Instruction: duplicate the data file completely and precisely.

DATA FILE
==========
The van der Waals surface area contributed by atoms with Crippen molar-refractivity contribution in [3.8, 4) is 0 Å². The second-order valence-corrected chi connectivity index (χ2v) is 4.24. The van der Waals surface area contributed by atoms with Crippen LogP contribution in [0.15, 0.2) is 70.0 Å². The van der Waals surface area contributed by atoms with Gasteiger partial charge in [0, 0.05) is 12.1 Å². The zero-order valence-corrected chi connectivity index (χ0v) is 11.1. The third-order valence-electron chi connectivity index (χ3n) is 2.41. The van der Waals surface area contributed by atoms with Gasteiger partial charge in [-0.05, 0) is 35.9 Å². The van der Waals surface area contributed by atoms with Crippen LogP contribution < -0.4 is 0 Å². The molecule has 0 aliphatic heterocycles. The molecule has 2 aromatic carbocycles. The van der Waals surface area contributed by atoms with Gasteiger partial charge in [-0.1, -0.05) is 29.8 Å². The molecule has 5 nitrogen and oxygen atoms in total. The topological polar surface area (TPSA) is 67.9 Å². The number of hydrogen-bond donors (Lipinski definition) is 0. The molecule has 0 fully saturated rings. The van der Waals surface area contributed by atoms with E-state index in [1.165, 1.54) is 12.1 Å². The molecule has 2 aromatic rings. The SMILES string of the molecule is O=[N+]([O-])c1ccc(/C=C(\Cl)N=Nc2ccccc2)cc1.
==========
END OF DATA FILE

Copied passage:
The van der Waals surface area contributed by atoms with Crippen molar-refractivity contribution in [3.8, 4) is 0 Å². The second-order valence-corrected chi connectivity index (χ2v) is 4.24. The van der Waals surface area contributed by atoms with Crippen LogP contribution in [0.15, 0.2) is 70.0 Å². The van der Waals surface area contributed by atoms with Gasteiger partial charge in [0, 0.05) is 12.1 Å². The zero-order valence-corrected chi connectivity index (χ0v) is 11.1. The third-order valence-electron chi connectivity index (χ3n) is 2.41. The van der Waals surface area contributed by atoms with Gasteiger partial charge in [-0.05, 0) is 35.9 Å². The van der Waals surface area contributed by atoms with Crippen LogP contribution < -0.4 is 0 Å². The molecule has 0 aliphatic heterocycles. The molecule has 2 aromatic carbocycles. The van der Waals surface area contributed by atoms with Gasteiger partial charge in [-0.1, -0.05) is 29.8 Å². The molecule has 5 nitrogen and oxygen atoms in total. The topological polar surface area (TPSA) is 67.9 Å². The number of hydrogen-bond donors (Lipinski definition) is 0. The molecule has 0 fully saturated rings. The van der Waals surface area contributed by atoms with E-state index in [1.165, 1.54) is 12.1 Å². The molecule has 2 aromatic rings. The SMILES string of the molecule is O=[N+]([O-])c1ccc(/C=C(\Cl)N=Nc2ccccc2)cc1.